Under the new ordinance the zoning of the subject property was redesignated in such manner as to alter the posture of this case and to provide the basis for the relief requested by the plaintiffs in counts II and III of the amended complaint. The portion of the property fronting on Northwest Highway is now classified as B-1, retail business district. The portion fronting on Oakton Street is now classified R-2, two-family residential. However, the variance previously obtained for this portion of the property allowing it to be used for off-street parking in connection with a retail use of the highway frontage remained intact. Sixty-six retail uses are permitted as a matter of right within the new B-1 classification. Included among these uses are bakery shops, candy stores, ice cream stores, funeral homes, hardware stores, self-service automatic laundries, dry-cleaning establishments, music schools, dance schools and indoor theatres. Restaurants are still allowed within the B-1 zone, but only under special use permits. However, restaurants which "package and serve foods in disposable wrappers and/or containers to be consumed on the premises or in a parked motor vehicle, when such services are a principal part of the business operations" have been excluded. (Park Ridge, Ill., Zoning Ordinance, § 8.02, Sept. 2, 1975.) The total exclusion of carry-out type restaurants, such as the contemplated McDonald's restaurant, applies not only to the B-1 district, but to all the zones of the City.

As already noted, the subject property is an irregularly shaped parcel located on the triangle formed by the intersections of three streets. Two of the streets, Northwest Highway and Oakton Street, are major four-lane arterial highways. Along Northwest Highway the property has a frontage of 253 feet and extends southwest at right angles to the highway for a depth of 128 feet; 134.3 feet of the rear line of the Northwest Highway parcel adjoins the parcel running through to Oakton Street. The remaining 118.7 feet of the rear line of this highway parcel abuts residential properties fronting on Fortuna Avenue. The Oakton Street parcel has a 100-foot frontage and it extends north for 209.82 feet along the west line and 117.09 feet along the east line to adjoin the Northwest Highway parcel.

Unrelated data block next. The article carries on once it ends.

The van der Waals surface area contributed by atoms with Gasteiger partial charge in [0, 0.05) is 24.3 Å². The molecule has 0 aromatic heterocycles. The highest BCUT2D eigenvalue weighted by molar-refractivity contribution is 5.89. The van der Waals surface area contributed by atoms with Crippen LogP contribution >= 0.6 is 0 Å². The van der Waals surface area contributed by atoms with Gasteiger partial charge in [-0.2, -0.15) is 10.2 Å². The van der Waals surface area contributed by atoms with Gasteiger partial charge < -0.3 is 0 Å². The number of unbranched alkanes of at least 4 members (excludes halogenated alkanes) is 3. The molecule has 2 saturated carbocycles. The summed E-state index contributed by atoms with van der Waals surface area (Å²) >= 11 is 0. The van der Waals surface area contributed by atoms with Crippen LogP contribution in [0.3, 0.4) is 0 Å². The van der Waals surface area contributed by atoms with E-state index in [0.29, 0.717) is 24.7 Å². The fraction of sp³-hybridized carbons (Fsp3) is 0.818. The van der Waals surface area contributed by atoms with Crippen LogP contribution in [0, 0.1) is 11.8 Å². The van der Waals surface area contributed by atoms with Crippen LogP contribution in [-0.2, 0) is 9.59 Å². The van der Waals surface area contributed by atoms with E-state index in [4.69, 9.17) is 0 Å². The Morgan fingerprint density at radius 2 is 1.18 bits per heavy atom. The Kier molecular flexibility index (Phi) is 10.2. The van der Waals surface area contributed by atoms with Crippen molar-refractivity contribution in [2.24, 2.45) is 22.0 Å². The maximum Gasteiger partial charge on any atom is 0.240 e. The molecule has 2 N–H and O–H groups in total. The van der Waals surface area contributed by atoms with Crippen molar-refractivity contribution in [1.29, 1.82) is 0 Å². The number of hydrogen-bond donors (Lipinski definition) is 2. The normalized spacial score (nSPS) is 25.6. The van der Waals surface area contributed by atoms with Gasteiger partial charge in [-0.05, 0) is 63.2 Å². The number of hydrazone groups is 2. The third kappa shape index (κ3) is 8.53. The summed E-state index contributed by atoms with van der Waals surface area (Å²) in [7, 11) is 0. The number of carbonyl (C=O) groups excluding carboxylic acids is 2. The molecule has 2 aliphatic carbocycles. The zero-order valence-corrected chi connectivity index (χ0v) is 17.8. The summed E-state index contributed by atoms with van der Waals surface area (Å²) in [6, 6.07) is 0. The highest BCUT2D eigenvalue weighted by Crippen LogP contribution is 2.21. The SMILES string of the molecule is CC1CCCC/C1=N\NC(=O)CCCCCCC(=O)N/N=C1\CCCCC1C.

One of plaintiffs' exhibits depicts the land use and zoning in the vicinity of the subject property. As indicated on that exhibit, 32 separate service and retail business uses are situated along Northwest Highway between Fortuna and Seeley Avenues. Among these uses are three automobile service stations, a grocery store, a pharmacy, and three restaurants. Five of the 32 uses, including two of the restaurants, one of these being a Chicken Unlimited carry-out type restaurant, are situated on the block where the subject property is located. Along Oakton Street, immediately east of the subject property, are six additional commercial type uses. Just west of the property on Oakton Street are a single-family home and two two-family residences. Adjacent to the property and fronting on Fortuna Avenue are three single-family homes. Another carry-out restaurant is located two blocks west of the subject site. The property opposite the site on Oakton Street belongs to the local public school district; however, this property is leased to the Jeanine Schultz School, a private residential school for emotionally handicapped children.